Friday, February 11, 2011

Addendum to the end of Astral Weeks

Maybe it was always that way. Maybe there was always a vast and strange alienation between an era and the great art which arises in it. Maybe works of art were always as solitary as they are today, and maybe fame was never anything but the distillation of all the misunderstandings that gather around a new name. There is no reason to believe that it was ever any different. For what distinguishes works of art from everything else is the fact that they are, as it were, of the future: things whose time has not yet come. The future they come from is far away; they belong to that final century with which the great circle of paths and developments will be completed; they are the perfected things, the contemporaries of the God that people have been constructing since the beginning and have not come anywhere near completing. If it nevertheless seems as though the great art objects of bygone eras stood in the middle of the surging current of their times, the explanation is that this final, wonderful future, the true home of works of art, was closer to remote times (of which we know so little) than it is to us. Back then, even tomorrow's dawn was part of the distant and unknown that lay behind every grave, and images of God were boundary stones marking the edge of a kingdom of deep fulfillments. Slowly this future distanced itself from us. Belief and superstition drove it away to greater and greater distances, love and doubt hurled it out past the stars into the heavens. And now we have reached a point when our lights let us see far; our instruments reach past tomorrow and the day after that; with our researches we extract the coming centuries out of the future and turn them into a sort of not yet begun present. Science has unrolled itself like a long, unforeseeable path, and difficult, painful developments, of both individuals and the masses, have filled in the coming millenniums with an unending task and duty.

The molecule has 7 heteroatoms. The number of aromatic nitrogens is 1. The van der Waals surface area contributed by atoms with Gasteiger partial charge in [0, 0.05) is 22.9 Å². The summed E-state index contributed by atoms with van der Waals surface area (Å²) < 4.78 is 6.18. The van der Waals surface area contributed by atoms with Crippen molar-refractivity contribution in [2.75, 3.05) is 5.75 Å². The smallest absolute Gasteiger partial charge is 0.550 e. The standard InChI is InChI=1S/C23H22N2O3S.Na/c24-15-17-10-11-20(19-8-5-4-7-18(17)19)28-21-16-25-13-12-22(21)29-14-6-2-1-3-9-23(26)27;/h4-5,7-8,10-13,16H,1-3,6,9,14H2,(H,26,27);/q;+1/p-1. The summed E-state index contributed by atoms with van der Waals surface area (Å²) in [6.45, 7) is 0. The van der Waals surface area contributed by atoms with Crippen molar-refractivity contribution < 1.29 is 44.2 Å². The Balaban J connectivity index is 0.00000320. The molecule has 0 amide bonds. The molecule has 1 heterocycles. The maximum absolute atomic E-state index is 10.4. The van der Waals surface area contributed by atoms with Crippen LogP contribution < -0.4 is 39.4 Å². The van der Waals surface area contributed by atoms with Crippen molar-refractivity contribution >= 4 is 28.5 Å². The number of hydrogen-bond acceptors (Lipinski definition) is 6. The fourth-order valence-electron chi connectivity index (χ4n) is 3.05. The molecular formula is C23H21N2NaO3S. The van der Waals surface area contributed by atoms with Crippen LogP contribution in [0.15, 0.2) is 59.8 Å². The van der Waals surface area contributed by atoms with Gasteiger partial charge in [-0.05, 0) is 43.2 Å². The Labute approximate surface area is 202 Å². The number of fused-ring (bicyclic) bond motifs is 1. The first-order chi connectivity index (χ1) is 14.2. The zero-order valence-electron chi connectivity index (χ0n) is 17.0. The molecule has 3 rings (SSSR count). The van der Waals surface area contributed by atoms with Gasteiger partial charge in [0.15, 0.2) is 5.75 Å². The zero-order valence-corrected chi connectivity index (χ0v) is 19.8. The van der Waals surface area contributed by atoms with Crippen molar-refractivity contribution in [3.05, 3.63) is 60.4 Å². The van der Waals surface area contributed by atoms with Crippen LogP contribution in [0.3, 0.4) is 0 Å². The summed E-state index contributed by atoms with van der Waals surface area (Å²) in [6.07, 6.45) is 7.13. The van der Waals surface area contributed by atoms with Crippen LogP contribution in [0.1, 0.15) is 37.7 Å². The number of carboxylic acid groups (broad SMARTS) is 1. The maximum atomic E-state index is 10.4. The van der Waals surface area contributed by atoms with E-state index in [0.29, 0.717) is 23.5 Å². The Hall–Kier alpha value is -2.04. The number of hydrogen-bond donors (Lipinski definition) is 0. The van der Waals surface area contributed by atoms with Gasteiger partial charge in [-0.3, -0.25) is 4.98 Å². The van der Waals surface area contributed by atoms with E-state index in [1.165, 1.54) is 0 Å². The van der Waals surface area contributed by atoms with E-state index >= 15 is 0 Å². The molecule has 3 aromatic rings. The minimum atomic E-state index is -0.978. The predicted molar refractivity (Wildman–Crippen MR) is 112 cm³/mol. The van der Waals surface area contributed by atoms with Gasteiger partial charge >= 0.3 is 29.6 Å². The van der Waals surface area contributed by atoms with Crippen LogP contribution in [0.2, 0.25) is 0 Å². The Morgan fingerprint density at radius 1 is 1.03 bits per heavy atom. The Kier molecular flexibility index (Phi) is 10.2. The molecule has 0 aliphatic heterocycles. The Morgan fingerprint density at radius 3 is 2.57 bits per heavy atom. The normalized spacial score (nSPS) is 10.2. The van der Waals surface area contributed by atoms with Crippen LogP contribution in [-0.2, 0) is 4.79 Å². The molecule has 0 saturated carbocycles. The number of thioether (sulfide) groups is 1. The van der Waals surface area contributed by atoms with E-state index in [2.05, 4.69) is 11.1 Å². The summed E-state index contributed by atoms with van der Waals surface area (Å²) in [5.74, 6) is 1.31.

And far, far behind all that lies the home of works of art, these strangely silent and patient things that stand around in all their otherness among the things we use every day, among all the busy people, the beasts of burden, the playing children.
—Rilke, in The Inner Sky (transl. Damion Searls)

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